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    Grave robbers. Medical students of McGill University.

    May 26th, 2012

    SOCIAL HISTORY: stories of life and times in Canada past

    No more $15 bodies shipped in
    pork barrels from New York

    The end of the four-year U.S. Civil War, in April, 1865, robbed the medical students at Montreal’s McGill University of a source of cadavers for their anatomical studies. During at least the later part of the war, bodies were reportedly purchased in New York for $15 each, and shipped in pork barrels. The end of the war brought a revival in body snatching. Read the rest of this entry »

    Buffalo Bill and Sitting Bull Play Cowboys and Indians in Toronto Wild West show

    May 19th, 2012

    SOCIAL HISTORY CLIPPINGS: stories of life and times in Canada past

    Chief of The Sioux Who “Massacred” Custer and His Men at The Battle of The Little Big Horn is Seen as a Tragic Hero

    Sitting Bull and William F. Cody (Buffalo Bill), Montreal, 1885.

    For three days in August 1885, Buffalo Bill and Chief Sitting Bull played cowboys and Indians at Toronto’s Woodbine park and racetrack in what was said by the Globe to be the biggest, wildest, most exciting outdoor show the city had ever seen. Read the rest of this entry »

    Holy war on killer booze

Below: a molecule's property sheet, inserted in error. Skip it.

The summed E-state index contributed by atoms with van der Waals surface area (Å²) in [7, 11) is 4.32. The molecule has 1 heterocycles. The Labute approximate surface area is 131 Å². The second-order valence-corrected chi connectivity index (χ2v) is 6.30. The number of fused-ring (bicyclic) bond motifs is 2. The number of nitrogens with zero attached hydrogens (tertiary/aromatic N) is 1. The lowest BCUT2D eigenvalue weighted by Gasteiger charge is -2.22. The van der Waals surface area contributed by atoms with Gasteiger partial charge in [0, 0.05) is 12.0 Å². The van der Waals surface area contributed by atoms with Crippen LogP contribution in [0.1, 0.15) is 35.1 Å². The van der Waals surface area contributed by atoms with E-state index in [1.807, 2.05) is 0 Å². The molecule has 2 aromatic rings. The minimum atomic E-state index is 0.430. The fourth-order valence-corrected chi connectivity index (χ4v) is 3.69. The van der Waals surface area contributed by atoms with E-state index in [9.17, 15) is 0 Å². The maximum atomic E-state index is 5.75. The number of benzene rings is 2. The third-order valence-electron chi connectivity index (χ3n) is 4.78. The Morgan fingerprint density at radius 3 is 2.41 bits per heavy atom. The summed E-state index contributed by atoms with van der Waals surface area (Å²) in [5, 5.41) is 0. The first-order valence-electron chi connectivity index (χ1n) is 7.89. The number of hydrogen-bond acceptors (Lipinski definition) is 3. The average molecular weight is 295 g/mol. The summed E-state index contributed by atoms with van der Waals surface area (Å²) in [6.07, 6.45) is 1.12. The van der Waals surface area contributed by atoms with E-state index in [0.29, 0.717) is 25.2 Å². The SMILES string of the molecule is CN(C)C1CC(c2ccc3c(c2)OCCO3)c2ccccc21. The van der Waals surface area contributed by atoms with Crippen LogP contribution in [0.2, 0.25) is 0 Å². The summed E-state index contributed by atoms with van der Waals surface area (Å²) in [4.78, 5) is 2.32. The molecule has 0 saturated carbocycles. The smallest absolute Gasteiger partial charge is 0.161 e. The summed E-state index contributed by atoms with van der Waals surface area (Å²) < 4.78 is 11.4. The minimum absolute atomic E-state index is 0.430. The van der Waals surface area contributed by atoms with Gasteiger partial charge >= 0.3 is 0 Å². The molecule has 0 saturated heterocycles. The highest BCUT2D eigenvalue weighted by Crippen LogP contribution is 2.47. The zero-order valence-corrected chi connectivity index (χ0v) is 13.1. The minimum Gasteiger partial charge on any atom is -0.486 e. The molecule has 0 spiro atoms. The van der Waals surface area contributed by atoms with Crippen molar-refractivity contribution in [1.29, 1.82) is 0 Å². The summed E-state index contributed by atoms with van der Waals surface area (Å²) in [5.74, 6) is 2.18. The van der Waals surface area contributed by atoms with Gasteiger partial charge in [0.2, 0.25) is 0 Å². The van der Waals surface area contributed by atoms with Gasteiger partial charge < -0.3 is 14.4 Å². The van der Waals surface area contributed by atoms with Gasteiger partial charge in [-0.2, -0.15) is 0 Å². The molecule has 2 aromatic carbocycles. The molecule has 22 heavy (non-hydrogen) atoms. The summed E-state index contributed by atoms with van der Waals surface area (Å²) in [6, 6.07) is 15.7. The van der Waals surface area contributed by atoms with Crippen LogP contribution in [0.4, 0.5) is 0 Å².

May 12th, 2012

    SOCIAL HISTORY: stories of life and times in Canada past

    Curbed by a holy war waged by temperance advocates and teetotalers, Canada’s nineteenth century booze epidemic peaked in the 1820s and 1830s. Hundreds of temperance societies sprang up within a few years. Read the rest of this entry »

    How to succeed in business

    May 11th, 2012

    Being an entrepreneur is a state of mind. If you’re going to be an entrepreneur, my thesis is that you have to sacrifice everything for Read the rest of this entry »

    Children drank whisky for breakfast in pioneer days

    May 5th, 2012

    SOCIAL HISTORY: stories of life and times in Canada past

    For more than a century-and-a-half, Europeans had been killing North America’s Indians by giving them firewater—whisky, brandy, rum, port, sherry—in exchange for furs. Now, in the first decades of the nineteenth century, Canada’s pioneer settlers were killing themselves with their own medicine. Read the rest of this entry »

    Why metric system measures the world—except U.S.

    May 5th, 2012

    In June 1792 — in the dying days of the French monarchy, as the world began to revolve around a new promise of revolutionary equality — two astronomers set out in opposite directions on an extraordinary quest. Their hope was that all the world’s people would henceforth use the globe as their common standard of measure. Read the rest of this entry »

    Chinese idiots and the fight for democracy

    May 3rd, 2012

    Beatings, torture and repeated jail terms did nothing to dissuade Chinese activist Wei Jingsheng (1950- ) from his staunch advocacy of democracy and scathing attacks on Chinese leader Deng Xiaoping, calling him an “idiot,” in letters written from his prison cell. Read the rest of this entry »

    Sweet revenge, Grandma’s delight

    May 2nd, 2012

    Bailey, a 19-year-old male reader of a woman’s erotic magazine, tricks a Lothario, to the delight of grandma. Read the rest of this entry »

    The pain of exclusion

    May 1st, 2012

    Rejection can cause people to become more aggressive and dramatically lower IQ scores, according to researchers at Case Western University in Ohio. Read the rest of this entry »